The Biden administration and the Mexican government have made the situation at the border so confusing that even seasoned experts can’t always determine who is allowed in and who isn’t. That may be contributing to the high number of border crossings.
About the Partnership
In this first-of-its-kind collaboration, ProPublica and the Texas Tribune work together to publish investigative reporting for and about Texas.
They used their car to stay warm when a winter storm brought down the Texas power grid. In a state that doesn’t require carbon monoxide alarms in homes, they had no warning they were poisoning themselves.
Oportun Inc., a small-dollar loan company, disclosed to investors that it is the subject of a probe by the Consumer Financial Protection Bureau following reporting by ProPublica and The Texas Tribune.
“Power Companies Get Exactly What They Want”: How Texas Repeatedly Failed to Protect Its Power Grid Against Extreme Weather
Texas regulators and lawmakers knew about the grid’s vulnerabilities for years, but time and again they furthered the interests of large electricity providers.
Usaron su auto para calentarse cuando una tormenta invernal tumbó la red eléctrica de Texas. En un estado que no exige alarmas para detectar el monóxido de carbono en las viviendas, no tenían advertencia alguna de que se estaban intoxicando.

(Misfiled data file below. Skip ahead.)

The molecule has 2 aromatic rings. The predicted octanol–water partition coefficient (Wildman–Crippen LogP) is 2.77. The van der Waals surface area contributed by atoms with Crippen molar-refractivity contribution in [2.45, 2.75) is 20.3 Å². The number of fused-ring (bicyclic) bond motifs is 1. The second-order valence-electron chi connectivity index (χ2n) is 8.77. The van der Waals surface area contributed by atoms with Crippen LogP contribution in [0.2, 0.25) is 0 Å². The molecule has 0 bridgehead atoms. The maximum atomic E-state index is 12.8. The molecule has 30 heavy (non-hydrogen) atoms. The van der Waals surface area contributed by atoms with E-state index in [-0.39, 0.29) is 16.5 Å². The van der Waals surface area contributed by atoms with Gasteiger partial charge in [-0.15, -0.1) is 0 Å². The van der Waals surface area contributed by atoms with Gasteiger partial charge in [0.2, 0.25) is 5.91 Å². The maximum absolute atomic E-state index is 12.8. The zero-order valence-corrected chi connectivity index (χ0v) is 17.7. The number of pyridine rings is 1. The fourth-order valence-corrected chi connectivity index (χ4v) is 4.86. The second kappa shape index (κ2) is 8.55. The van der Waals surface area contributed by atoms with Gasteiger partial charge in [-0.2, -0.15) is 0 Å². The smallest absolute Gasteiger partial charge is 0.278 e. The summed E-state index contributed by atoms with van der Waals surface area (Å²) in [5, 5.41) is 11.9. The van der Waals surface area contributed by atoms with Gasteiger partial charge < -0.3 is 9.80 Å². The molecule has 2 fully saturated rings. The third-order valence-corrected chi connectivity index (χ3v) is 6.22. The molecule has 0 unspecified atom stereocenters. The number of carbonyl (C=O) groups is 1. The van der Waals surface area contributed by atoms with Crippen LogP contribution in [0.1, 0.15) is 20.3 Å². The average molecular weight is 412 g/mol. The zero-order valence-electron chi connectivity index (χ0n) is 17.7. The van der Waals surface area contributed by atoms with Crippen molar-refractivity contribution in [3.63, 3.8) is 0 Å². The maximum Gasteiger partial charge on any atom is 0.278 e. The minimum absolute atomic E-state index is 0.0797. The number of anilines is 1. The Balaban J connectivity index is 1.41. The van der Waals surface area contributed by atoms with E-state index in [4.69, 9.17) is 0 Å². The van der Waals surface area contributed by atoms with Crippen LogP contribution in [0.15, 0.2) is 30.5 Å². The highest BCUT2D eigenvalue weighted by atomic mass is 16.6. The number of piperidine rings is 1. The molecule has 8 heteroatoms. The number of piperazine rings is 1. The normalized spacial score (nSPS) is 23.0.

Carbon monoxide is an odorless, tasteless, colorless gas that can cause serious injury or even death if inhaled in high quantities. Here’s how you can keep your home and family safe.
El monóxido de carbono es un gas invisible, incoloro e inodoro, que puede causar serios problemas de salud e incluso la muerte si es inhalado en altas cantidades. Esto es lo que tiene que saber para mantener a su familia y a su hogar seguros.
The Biden administration shuttered a migrant tent camp in Mexico that was created under a Trump policy. Immigration advocates praised the move, but the closure adds to growing confusion over which migrants are let in or left out.
After COVID-19 hospitalizations peaked, the number of Texans dependent on home oxygen equipment was at “an all-time high” when a winter storm overwhelmed the state’s power grid in February, leaving many struggling for air.